White Sox general manager Kenny Williams, speaking from his team’s Spring Training location in Glendale, yesterday said the Sox won’t be in on Pujols, should he actually reach free agency after this season.

In doing so, Williams criticized the current economics of the game, even going so far as to suggets a shutdown in order to straighten things out.

“For the game’s health as a whole, when we’re talking about 30 million dollar players, I think it’s asinine,” Williams said in an interview with Comcast SportsNet. “We have gotten to the point of no return. Something has to happen. And if it means the game being shut down for the sake of bringing sanity to it, to franchises that aren’t going to stop the insanity, I’m all for it.”

Considering the White Sox just raised their payroll for 2011 to around $125 million, a franchise record, one could say that Williams is just as guilty as the other big market teams who are contributing to the escalating salaries. But Williams is simply playing by the rules that the league set forth, a system without a salary cap, that gives big market teams a significant advantage over the smaller teams.

And get this: it’s a luxury Williams says he doesn’t even want.

“I personally, from a competitive standpoint, would love to be on an even playing field with everyone,” Williams said. “But it’s really difficult for me to complain too much when we still have a higher payroll than some of the others. So at least we have a fighting chance.”

Pirates, Royals, Marlins…Kenny Williams is looking out for you. And he’s not the only one.

“Jerry Reinsdorf put it best when he and I had a conversation about it, he said, ‘It’s a shame that our game is played, and when the game starts, everybody plays under the same rules, the same 27 outs. The problem is, before the game, the rules are completely different.’” CSNChicago.

I must confess, I have some respect for Williams advocating a position that goes against his interests (though, given that Reinsdorf supports the position, Williams isn’t really going out on a limb) – though it’s probably a popular, if quiet, position among baseball executives outside of New York and Boston.

It’s nice to learn that there will be one fewer large market team bidding on Pujols, if nothing else.

  • coolness

    A) sounds like Kenny just doesn’t want to Cubs to sign Pujols

    B) If anything, baseball should have a minimum salary cap. Teams like Pittsburgh who receive money from the luxury tax but do not reinvest it needs to stop.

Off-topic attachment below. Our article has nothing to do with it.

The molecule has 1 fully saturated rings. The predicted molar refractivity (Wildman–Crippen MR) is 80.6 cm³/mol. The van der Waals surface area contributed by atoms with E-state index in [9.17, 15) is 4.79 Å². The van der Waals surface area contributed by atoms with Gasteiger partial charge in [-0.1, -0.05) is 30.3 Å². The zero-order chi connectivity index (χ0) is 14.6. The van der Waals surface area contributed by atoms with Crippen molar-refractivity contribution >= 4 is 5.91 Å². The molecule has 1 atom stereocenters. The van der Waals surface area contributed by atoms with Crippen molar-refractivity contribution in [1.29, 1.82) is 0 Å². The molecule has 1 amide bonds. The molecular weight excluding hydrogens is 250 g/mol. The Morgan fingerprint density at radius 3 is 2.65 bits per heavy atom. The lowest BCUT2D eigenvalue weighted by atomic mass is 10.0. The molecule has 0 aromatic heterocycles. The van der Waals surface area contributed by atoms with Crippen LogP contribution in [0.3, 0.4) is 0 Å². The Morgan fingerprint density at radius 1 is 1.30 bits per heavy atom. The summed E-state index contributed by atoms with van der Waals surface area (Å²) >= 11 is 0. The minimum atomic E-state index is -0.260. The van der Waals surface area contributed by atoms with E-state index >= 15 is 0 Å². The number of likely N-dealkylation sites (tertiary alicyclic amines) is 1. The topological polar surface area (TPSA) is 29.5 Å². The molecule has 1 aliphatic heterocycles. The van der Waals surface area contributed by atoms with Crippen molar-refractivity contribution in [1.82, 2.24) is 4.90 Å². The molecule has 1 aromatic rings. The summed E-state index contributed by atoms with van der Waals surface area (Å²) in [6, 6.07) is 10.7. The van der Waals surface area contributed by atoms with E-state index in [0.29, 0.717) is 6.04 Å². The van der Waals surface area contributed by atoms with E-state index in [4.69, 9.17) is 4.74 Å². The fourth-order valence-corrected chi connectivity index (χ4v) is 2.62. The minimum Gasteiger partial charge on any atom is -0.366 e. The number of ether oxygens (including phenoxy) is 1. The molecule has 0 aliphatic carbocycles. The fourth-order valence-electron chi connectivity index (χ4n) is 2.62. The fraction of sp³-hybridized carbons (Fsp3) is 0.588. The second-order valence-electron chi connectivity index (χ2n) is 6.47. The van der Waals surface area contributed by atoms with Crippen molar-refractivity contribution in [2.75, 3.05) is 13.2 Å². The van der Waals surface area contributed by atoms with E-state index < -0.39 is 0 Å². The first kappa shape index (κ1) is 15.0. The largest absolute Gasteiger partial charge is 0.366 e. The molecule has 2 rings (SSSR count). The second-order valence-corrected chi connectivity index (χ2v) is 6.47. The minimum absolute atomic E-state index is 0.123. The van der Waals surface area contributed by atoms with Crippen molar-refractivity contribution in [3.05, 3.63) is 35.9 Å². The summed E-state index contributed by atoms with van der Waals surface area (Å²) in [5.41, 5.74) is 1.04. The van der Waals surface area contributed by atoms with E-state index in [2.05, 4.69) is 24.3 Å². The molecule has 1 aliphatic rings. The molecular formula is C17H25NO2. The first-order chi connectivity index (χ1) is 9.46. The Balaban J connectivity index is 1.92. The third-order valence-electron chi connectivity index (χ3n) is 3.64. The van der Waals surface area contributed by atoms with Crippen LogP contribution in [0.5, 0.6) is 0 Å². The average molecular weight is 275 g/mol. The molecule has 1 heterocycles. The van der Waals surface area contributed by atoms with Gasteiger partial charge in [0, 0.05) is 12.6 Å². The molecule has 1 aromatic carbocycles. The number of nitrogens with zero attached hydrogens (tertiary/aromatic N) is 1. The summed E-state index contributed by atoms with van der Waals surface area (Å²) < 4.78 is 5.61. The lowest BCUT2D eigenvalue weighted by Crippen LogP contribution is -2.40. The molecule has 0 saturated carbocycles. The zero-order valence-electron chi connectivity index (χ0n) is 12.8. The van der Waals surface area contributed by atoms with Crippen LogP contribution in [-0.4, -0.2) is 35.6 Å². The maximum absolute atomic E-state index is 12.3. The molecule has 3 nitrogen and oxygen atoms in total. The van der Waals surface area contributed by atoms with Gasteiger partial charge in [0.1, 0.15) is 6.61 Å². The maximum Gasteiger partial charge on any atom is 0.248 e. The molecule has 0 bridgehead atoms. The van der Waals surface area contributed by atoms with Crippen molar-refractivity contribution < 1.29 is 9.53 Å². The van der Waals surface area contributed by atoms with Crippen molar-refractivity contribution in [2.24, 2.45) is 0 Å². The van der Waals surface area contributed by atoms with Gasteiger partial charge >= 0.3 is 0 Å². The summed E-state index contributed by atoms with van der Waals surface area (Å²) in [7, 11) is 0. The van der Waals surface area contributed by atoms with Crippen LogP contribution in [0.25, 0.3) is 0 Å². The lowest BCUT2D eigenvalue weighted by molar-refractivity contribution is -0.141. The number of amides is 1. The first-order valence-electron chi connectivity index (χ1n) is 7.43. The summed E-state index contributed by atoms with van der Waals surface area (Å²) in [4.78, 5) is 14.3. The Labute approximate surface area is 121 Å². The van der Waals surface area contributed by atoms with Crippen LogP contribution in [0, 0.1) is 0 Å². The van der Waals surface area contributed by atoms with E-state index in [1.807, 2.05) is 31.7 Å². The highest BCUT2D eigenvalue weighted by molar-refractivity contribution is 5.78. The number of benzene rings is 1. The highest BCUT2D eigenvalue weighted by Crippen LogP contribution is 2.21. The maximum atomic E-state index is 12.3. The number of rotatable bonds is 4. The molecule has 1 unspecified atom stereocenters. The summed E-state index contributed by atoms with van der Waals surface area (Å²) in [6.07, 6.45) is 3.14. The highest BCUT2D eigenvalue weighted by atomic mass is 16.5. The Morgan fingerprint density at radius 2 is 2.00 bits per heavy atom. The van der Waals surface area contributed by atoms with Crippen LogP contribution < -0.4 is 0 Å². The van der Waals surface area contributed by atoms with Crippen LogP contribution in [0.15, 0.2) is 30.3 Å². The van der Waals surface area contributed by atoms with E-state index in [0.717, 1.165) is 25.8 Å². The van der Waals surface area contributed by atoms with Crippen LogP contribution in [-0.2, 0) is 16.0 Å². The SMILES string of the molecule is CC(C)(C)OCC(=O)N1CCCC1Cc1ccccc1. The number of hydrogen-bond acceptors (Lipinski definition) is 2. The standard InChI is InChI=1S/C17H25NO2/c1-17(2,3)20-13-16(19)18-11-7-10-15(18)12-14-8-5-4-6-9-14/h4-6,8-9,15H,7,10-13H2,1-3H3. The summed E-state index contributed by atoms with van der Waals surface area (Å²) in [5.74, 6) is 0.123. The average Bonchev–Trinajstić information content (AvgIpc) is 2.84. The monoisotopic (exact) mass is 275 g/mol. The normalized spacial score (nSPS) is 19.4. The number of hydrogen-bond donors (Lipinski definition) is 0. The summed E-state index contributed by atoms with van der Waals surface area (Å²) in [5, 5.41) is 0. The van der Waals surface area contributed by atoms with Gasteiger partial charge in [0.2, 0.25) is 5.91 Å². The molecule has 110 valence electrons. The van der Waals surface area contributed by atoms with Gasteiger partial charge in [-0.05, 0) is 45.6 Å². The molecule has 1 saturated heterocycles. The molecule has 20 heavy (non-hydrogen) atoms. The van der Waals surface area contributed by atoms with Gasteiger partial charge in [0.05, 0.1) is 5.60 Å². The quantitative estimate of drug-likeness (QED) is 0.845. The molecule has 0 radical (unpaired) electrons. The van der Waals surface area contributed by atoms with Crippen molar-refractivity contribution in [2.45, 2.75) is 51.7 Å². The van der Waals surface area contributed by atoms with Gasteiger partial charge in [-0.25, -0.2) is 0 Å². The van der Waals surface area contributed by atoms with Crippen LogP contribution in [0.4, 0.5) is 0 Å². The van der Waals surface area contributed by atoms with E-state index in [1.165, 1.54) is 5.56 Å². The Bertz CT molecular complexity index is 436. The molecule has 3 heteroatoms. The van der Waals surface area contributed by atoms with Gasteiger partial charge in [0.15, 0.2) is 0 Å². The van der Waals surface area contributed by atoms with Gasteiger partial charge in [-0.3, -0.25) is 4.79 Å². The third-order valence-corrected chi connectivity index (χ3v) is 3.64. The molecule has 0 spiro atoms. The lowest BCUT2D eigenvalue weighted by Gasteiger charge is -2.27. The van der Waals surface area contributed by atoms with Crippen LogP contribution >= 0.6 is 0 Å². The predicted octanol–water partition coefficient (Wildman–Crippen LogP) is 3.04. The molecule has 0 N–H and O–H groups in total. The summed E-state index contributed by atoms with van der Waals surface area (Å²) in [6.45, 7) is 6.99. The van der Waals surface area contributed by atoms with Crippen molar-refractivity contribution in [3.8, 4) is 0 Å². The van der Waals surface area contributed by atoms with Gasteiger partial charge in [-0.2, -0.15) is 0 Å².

• Ace

      Well, a minimum without a maximum wouldn’t do enough, right? You can force the Pirates to spend $80 million, but if the Yanks are consistently spending $200 million, the same problems will exist, albeit tempered.

  • Philoe Beddoe

    Don’t you find it ironic that in our capitalisitic society, baseball is the only major sport that does not have a salary cap, and the NFL, NBA, and NHL do(akin to socialism I would suppose)? Yet everyone whines about baseball being so outta whack…but it is true supply and demand, and competition….I am not saying which is right or wrong…I just think its a great analogy…there would have to be a salary floor for baseball…and I don’t see a cap coming to the MLB…because the MLB players union is the most powerful union in the history of the universe.

  • Jeff

    You are right Philoe, baseball is pretty much a socialist system. All teams pay into the pot, and it is distributed throughout the league. Teams like Florida and Pittsburgh have been pulling in far more in shared revenue than they have been putting into team payroll. It is a big problem, but much like Ace said, it’s only half the problem. There are 8 or so teams that can afford to spend 100 million plus consistently every year, and 4 or 5 teams that don’t spend 40 million a year. The answer probably lies somewhere in the middle, teams probably should have to spend somewhere between 40 and 100 million on payroll if you wanted true competitive balance. I personally think there is too wide of a margin between NY, Boston, and Chicago, compared to smaller markets like Pitt and KC. The Yankees, or Cubs for that matter, would never get away with spending less than 100 million a year, and KC and/or PItt would go under if they even attempted to. It’s the giant elephant in the room and it’s not going away anytime soon, which is why we will continue to hear about shared revenue and contraction.

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